Afghan women have derided a British Conservative MP for being naïve after he referred to the country as peaceful and “transformed”, but barely mentioned human rights following a recent visit.
In a widely criticised video, Tobias Ellwood urged the UK to re-engage with the country and reopen its embassy.
The Taliban welcomed his remarks – seen as a rare PR coup for their government, which no country recognises.
Since retaking power 2021, the Taliban have restricted many Afghans’ rights.
There has been global condemnation of their mistreatment of women in particular.
On Wednesday Afghan women held a rare protest against the Taliban’s decision to shut female beauty parlours and salons.
“The British politician says that he is optimistic and he’s happy about the situation in Afghanistan… Today we went on the street to ask for our rights and they try to stop us and beat us. You have seen the videos,” said one of the women taking part in the protest in Kabul.
Another woman asked if Mr Ellwood knew that people in the country were “hungry and unhappy”.
“There’s no suicide attacks any more, but poverty is at its peak, businesses are collapsing,” she said.
Mr Ellwood, the chairman of Parliament’s defence select committee, visited Afghanistan with the Halo Trust, a de-mining organisation.
Earlier this week, he tweeted and shared a video following his trip, which prompted some to compare it to a promotional video.
“It’s about time you prepare to move in with your Taliban brothers. After all, it’s safe and thriving,” Afghan activist Nilofar Ayoubi said on Twitter.
In his video, Mr Ellwood said security in Afghanistan had “vastly improved” since the Taliban returned to power, and suggested the West encourage the uptake of women’s rights “incrementally”.
“After Nato’s dramatic departure, should the West now engage with the Taliban? You quickly appreciate this war-weary nation is for the moment accepting a more authoritarian leadership in exchange for stability,” he said.
The video contains one reference to women and girls at the end.
The MP told the BBC “we need to engage more directly, more robustly” with the Taliban.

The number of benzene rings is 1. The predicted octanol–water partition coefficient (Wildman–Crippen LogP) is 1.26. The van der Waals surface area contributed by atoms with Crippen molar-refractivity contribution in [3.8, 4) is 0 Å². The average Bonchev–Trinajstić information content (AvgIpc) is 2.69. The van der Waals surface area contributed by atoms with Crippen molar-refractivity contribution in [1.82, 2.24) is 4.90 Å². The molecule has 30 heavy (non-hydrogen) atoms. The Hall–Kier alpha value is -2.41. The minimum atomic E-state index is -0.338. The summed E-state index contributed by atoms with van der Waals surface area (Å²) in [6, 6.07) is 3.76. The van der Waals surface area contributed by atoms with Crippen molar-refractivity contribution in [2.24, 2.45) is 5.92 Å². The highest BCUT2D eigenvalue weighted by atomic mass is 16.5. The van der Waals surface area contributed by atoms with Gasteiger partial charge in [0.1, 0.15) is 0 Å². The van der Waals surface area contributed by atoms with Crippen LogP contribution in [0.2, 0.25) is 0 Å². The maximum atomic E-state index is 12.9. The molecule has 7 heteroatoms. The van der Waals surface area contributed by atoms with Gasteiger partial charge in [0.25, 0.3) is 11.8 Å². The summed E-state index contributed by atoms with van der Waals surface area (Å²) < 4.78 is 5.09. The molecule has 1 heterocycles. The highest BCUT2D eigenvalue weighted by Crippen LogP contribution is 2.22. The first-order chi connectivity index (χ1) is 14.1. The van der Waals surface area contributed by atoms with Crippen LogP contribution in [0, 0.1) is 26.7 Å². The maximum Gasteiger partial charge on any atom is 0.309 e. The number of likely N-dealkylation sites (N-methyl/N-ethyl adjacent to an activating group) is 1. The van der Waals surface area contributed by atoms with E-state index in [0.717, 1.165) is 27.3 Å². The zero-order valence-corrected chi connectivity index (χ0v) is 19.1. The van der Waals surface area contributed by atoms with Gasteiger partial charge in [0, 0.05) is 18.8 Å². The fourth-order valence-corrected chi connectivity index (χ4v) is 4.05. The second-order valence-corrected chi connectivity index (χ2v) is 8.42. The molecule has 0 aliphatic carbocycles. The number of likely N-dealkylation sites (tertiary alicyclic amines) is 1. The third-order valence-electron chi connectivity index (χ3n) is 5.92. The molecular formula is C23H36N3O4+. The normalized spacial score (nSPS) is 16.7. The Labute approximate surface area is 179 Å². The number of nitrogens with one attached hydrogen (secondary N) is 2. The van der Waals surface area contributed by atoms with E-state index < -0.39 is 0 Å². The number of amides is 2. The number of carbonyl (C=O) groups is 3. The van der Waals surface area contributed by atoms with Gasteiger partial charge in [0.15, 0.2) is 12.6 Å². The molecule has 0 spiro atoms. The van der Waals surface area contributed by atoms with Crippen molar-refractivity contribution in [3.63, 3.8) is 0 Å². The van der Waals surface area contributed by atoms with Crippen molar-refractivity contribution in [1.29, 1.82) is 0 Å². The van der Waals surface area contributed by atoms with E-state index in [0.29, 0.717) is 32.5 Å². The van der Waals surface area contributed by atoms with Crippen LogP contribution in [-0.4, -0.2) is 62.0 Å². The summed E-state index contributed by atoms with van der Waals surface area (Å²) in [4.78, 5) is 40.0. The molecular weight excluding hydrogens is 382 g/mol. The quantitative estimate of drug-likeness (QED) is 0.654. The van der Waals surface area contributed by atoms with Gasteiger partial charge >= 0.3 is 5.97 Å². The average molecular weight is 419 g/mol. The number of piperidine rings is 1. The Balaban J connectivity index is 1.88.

Interviewer Yalda Hakim, who is of Afghan origin, had asked him: “Do you think it sends a certain message when it comes to things like human rights, women’s rights, if you just say, ‘They’ve got solar panels now, they’ve got less violence and therefore we should open up our embassy and be back in the country’?”
“You’re simplifying what I’m saying,” Mr Ellwood replied. “The current strategy of shouting from afar is not working.”
Earlier on Tuesday, Afghan women had been barred from sitting university entrance exams this year – the latest move curtailing what they are allowed to do.
Fawzia Koofi, the first ever female deputy speaker of the Afghan parliament, told BBC Newshour she was angry at the MP’s remarks.
She said it showed ignorance of how restricted life had become for Afghan women.
“Women literally are not even allowed to, I think, breathe normally in the streets. When they are out, they [the Taliban] ask them, ‘Why are you in the streets?’ If you’re not allowed to go to university and school and work, why are you in the street? That’s a feeling I think only those women and their families would understand.”
A number of Conservative MPs have criticised the remarks by Mr Ellwood, a former soldier who served with British forces in Afghanistan.
One senior Tory colleague on the committee he chairs said the MP had posted an “utterly bizarre video lauding the Taliban’s management of the country”. Mark Francois said it had been described by a fellow member of the committee as a “wish-you-were-here video”.
Mr Francois raised the issue at prime minister’s questions on Wednesday.
“I and some of my colleagues on the Defence Committee were absolutely stunned to see a video posted by our own chairman lauding the Taliban’s governance of Afghanistan, not mentioning they’re still trying to identify and kill Afghan civilians who sided with Nato forces, and also not mentioning the fact they don’t like girls to go to school,” he told the house.
UK PM Rishi Sunak said he would look into Mr Ellwood’s visit.
Source : BBC